The Ara Pacis, or altar of peace, was built in 9 BC to celebrate Emperor Augustus’ victory over his enemies in the Mediterranean. In 1938, Mussolini had the altar moved to its present location. In April 2006, the municipality of Rome, together with world-renowned architect Richard Meier, launched a fascinating project: a partially transparent box. This setup caused a lot of controversy, contention, and even controversy. You should also see Ara Pacis with your own eyes to decide whether the architectural relationship between the old and the new is appropriate.

Where: Lungotevere in Augusta

Tel: +39 06 06 08

Galleria Doria Pamphilj

Galleria Doria Pamphilj is the kind of place that will surely please its art-savvy visitors. Rome’s largest private art collection began with the appointment of Giovanni Battista Pamphilj as Pope in 1651. Over the centuries, the collection has grown into a jewelery box filled with priceless treasures. A large collection of 400 paintings, sculptures, countless mirrors and other valuable decorations awaits you at Galleria Doria Pamphilj. It is possible to find some of the paintings by Titian, Raphael, Vasari and Caravaggio here. The magnificence created by all this is so enormous that the gallery has been nicknamed “Rome’s answer to the French Versailles”. Do not miss this rare jewel and do not forget to visit the magnificent Galleria degli Specchi (Gallery of Mirrors) at the same address.

Where: Via del Corso 305

Tel: +39 06 67 97 323

Villa Farnesina

Villa Farnesina, a Renaissance structure completed in 1510, is located close to the Botanical Garden. The villa was built by Agostino Chigi, a powerful bank advisor who also served several popes. Later, in 1590, the building passed into the ownership of Cardinal AlessandroFarnese, from whom it was named. The building is particularly known for its magnificent frescoes by the likes of painters Raphael and Baldassarre Peruzzi, along with several other artists. Raphael’s frescoes stand out the most in the five rooms, which together create an incredible explosion of color and art. Peruzzi’s decorations in the perspective hall on the first floor are also of a type that can be watched for a long time. At the same time, the numerous frescoes in this hall create the illusion of a Roman landscape viewed in collaboration between marble columns. Absolutely stunning!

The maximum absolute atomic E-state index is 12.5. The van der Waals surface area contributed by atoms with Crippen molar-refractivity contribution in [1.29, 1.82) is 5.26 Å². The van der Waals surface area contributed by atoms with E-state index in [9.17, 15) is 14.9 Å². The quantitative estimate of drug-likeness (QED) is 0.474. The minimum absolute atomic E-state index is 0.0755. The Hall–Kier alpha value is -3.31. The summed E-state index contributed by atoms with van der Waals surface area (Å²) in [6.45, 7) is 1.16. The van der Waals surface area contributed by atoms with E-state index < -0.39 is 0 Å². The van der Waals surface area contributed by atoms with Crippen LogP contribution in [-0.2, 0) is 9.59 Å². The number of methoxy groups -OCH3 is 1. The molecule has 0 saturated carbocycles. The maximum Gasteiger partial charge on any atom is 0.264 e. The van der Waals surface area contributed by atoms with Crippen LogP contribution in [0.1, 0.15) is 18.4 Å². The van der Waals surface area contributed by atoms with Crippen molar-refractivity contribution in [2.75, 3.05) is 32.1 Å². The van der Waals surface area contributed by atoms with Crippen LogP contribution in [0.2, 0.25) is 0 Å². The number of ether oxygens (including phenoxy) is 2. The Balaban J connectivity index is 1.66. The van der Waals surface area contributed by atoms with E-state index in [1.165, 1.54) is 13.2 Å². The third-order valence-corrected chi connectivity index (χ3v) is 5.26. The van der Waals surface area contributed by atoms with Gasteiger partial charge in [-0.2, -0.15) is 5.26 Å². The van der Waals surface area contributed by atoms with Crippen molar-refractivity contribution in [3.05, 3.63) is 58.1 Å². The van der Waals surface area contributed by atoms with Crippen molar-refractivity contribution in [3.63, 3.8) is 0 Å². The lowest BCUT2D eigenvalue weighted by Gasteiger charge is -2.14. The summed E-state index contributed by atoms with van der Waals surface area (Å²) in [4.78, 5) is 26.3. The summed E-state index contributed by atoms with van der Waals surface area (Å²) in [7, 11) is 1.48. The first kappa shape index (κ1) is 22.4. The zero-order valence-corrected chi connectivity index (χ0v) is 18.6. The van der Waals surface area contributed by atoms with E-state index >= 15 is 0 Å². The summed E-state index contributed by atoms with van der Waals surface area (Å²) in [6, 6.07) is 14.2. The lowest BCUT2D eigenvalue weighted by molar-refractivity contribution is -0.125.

Where: Via della Lungara 230

Tel: +39 06 68 02 72 68

Centrale Montemartini

There are countless reasons to break through Rome’s second-century city walls and head to the southernmost Ostiense district, one of the city’s hottest spots with great food, bars and nightlife. One of the most worth seeing is this remarkable museum. A few rather impressive ‘small’ pieces of ancient art from the Musei Capitolini’s collection are nestled among the well-preserved gigantic machinery of a power station that is no longer in use. The meeting of industrial archeology and classical sculpture: the effect is simply astounding.

Where: Via Ostiense 106

Tel: +39 06 06 08